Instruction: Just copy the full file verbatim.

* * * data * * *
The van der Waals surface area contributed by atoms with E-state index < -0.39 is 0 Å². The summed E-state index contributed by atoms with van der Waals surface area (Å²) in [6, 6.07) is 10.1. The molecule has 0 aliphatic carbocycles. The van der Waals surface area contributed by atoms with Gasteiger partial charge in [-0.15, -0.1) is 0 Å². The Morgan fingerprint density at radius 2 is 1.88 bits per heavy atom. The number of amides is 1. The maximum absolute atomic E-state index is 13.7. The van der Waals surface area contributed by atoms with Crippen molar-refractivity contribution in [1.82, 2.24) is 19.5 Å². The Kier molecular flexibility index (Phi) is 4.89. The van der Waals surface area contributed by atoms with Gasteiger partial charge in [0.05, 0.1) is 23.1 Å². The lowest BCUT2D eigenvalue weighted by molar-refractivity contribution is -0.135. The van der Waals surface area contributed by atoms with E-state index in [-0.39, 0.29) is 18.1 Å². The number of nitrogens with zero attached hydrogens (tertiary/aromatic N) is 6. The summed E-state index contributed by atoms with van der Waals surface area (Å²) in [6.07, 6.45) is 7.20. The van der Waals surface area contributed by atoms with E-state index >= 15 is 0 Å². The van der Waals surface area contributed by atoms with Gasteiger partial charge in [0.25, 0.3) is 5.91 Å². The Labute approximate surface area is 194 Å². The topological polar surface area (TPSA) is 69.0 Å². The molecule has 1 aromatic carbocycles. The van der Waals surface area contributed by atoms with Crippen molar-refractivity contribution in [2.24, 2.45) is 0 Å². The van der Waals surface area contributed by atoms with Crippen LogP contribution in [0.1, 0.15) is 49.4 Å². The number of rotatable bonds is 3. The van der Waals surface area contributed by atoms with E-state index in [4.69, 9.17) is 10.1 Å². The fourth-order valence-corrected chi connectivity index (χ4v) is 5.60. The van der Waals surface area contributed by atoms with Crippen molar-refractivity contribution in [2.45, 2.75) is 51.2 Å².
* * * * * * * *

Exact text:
The van der Waals surface area contributed by atoms with E-state index < -0.39 is 0 Å². The summed E-state index contributed by atoms with van der Waals surface area (Å²) in [6, 6.07) is 10.1. The molecule has 0 aliphatic carbocycles. The van der Waals surface area contributed by atoms with Gasteiger partial charge in [-0.15, -0.1) is 0 Å². The Morgan fingerprint density at radius 2 is 1.88 bits per heavy atom. The number of amides is 1. The maximum absolute atomic E-state index is 13.7. The van der Waals surface area contributed by atoms with Crippen molar-refractivity contribution in [1.82, 2.24) is 19.5 Å². The Kier molecular flexibility index (Phi) is 4.89. The van der Waals surface area contributed by atoms with Gasteiger partial charge in [0.05, 0.1) is 23.1 Å². The lowest BCUT2D eigenvalue weighted by molar-refractivity contribution is -0.135. The van der Waals surface area contributed by atoms with E-state index in [-0.39, 0.29) is 18.1 Å². The number of nitrogens with zero attached hydrogens (tertiary/aromatic N) is 6. The summed E-state index contributed by atoms with van der Waals surface area (Å²) in [6.07, 6.45) is 7.20. The van der Waals surface area contributed by atoms with E-state index >= 15 is 0 Å². The van der Waals surface area contributed by atoms with Gasteiger partial charge in [0.25, 0.3) is 5.91 Å². The Labute approximate surface area is 194 Å². The topological polar surface area (TPSA) is 69.0 Å². The molecule has 1 aromatic carbocycles. The van der Waals surface area contributed by atoms with Crippen molar-refractivity contribution in [2.24, 2.45) is 0 Å². The van der Waals surface area contributed by atoms with Crippen LogP contribution in [0.1, 0.15) is 49.4 Å². The number of rotatable bonds is 3. The van der Waals surface area contributed by atoms with E-state index in [4.69, 9.17) is 10.1 Å². The fourth-order valence-corrected chi connectivity index (χ4v) is 5.60. The van der Waals surface area contributed by atoms with Crippen molar-refractivity contribution in [2.45, 2.75) is 51.2 Å².